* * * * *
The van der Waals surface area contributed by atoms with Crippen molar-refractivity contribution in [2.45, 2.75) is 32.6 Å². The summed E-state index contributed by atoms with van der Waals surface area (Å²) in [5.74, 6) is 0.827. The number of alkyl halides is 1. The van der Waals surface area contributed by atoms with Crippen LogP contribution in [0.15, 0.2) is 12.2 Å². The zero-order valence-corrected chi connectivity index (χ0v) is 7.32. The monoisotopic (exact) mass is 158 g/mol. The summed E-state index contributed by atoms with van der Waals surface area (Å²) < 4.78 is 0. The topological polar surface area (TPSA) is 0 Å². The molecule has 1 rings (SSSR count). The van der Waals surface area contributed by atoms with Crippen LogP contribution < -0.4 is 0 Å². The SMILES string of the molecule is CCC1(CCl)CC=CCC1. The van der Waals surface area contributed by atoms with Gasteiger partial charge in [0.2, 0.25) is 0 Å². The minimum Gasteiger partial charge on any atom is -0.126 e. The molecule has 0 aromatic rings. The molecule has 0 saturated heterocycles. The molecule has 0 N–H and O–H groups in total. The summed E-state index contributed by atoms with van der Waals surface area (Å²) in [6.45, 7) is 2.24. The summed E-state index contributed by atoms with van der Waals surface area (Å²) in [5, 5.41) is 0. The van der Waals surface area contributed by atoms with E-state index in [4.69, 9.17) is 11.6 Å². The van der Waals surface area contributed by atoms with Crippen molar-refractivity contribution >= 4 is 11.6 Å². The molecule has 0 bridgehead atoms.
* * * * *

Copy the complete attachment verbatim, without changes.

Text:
The van der Waals surface area contributed by atoms with Crippen molar-refractivity contribution in [2.45, 2.75) is 32.6 Å². The summed E-state index contributed by atoms with van der Waals surface area (Å²) in [5.74, 6) is 0.827. The number of alkyl halides is 1. The van der Waals surface area contributed by atoms with Crippen LogP contribution in [0.15, 0.2) is 12.2 Å². The zero-order valence-corrected chi connectivity index (χ0v) is 7.32. The monoisotopic (exact) mass is 158 g/mol. The summed E-state index contributed by atoms with van der Waals surface area (Å²) < 4.78 is 0. The topological polar surface area (TPSA) is 0 Å². The molecule has 1 rings (SSSR count). The van der Waals surface area contributed by atoms with Crippen LogP contribution < -0.4 is 0 Å². The SMILES string of the molecule is CCC1(CCl)CC=CCC1. The van der Waals surface area contributed by atoms with Gasteiger partial charge in [0.2, 0.25) is 0 Å². The minimum Gasteiger partial charge on any atom is -0.126 e. The molecule has 0 aromatic rings. The molecule has 0 saturated heterocycles. The molecule has 0 N–H and O–H groups in total. The summed E-state index contributed by atoms with van der Waals surface area (Å²) in [6.45, 7) is 2.24. The summed E-state index contributed by atoms with van der Waals surface area (Å²) in [5, 5.41) is 0. The van der Waals surface area contributed by atoms with E-state index in [4.69, 9.17) is 11.6 Å². The van der Waals surface area contributed by atoms with Crippen molar-refractivity contribution >= 4 is 11.6 Å². The molecule has 0 bridgehead atoms.